With midterm election less than a month away, new study finds that Americans are deeply divided on immigration, mainly along party lines.
Washington, D.C. – October 11, 2018
The Democracy Fund Voter Study Group, a research collaboration of leading analysts and scholars from across the political spectrum, today released “Far From Settled: Varied and Changing Attitudes on Immigration in America.” In the report, author Patrick Ruffini analyzes VOTER Survey data from 2017 and 2018 about attitudes of Americans toward immigration.
“The division on immigration cuts across racial and ethnic lines, and is driven by partisanship first, then age and education,” said Patrick Ruffini, co-founder, Echelon Insights. “Not only do we find intense division, but voter attitudes are paradoxical: most Americans are sympathetic to illegal immigrants, for example, but seemingly extreme positions like a travel ban on Muslims also garner strong support.”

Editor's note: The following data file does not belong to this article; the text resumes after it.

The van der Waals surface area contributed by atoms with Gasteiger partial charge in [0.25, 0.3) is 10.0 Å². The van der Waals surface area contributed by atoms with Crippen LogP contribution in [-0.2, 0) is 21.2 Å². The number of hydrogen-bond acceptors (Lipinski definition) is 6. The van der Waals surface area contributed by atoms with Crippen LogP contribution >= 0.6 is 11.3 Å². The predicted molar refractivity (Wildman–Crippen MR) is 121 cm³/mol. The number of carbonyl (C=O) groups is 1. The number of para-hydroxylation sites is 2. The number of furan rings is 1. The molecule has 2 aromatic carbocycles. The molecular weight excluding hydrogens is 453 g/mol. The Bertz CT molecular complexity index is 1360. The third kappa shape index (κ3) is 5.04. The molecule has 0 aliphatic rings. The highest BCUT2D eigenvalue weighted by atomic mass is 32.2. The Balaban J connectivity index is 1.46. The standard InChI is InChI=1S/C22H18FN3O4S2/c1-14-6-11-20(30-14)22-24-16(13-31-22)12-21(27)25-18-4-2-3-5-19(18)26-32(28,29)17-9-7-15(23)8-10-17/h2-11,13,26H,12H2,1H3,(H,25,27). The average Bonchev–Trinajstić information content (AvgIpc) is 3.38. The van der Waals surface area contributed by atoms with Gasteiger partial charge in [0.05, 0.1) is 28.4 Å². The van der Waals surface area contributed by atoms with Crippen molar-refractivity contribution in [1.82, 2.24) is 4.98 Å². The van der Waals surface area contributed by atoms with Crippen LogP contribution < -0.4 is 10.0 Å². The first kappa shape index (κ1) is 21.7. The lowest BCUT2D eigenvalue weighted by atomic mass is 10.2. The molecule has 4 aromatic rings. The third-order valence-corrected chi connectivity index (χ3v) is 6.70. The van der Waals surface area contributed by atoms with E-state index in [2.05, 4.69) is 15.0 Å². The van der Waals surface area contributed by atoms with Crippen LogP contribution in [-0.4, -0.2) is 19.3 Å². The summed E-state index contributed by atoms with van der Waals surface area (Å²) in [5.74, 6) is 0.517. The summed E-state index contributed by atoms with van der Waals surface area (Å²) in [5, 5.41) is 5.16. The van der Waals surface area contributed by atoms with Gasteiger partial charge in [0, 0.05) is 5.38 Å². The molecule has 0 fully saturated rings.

Key findings from the report include:
“This paper analyzes voters’ attitudes about what it means to be American,” said Alicia Prevost, manager of the Democracy Fund Voter Study Group. “The continued divide on this issue is important to understand for anyone who cares about our democracy, because a sense of shared values and identity is one of the pillars of civil society.”
The full report can be found at www.voterstudygroup.org, along with other research from the Democracy Fund Voter Study Group.
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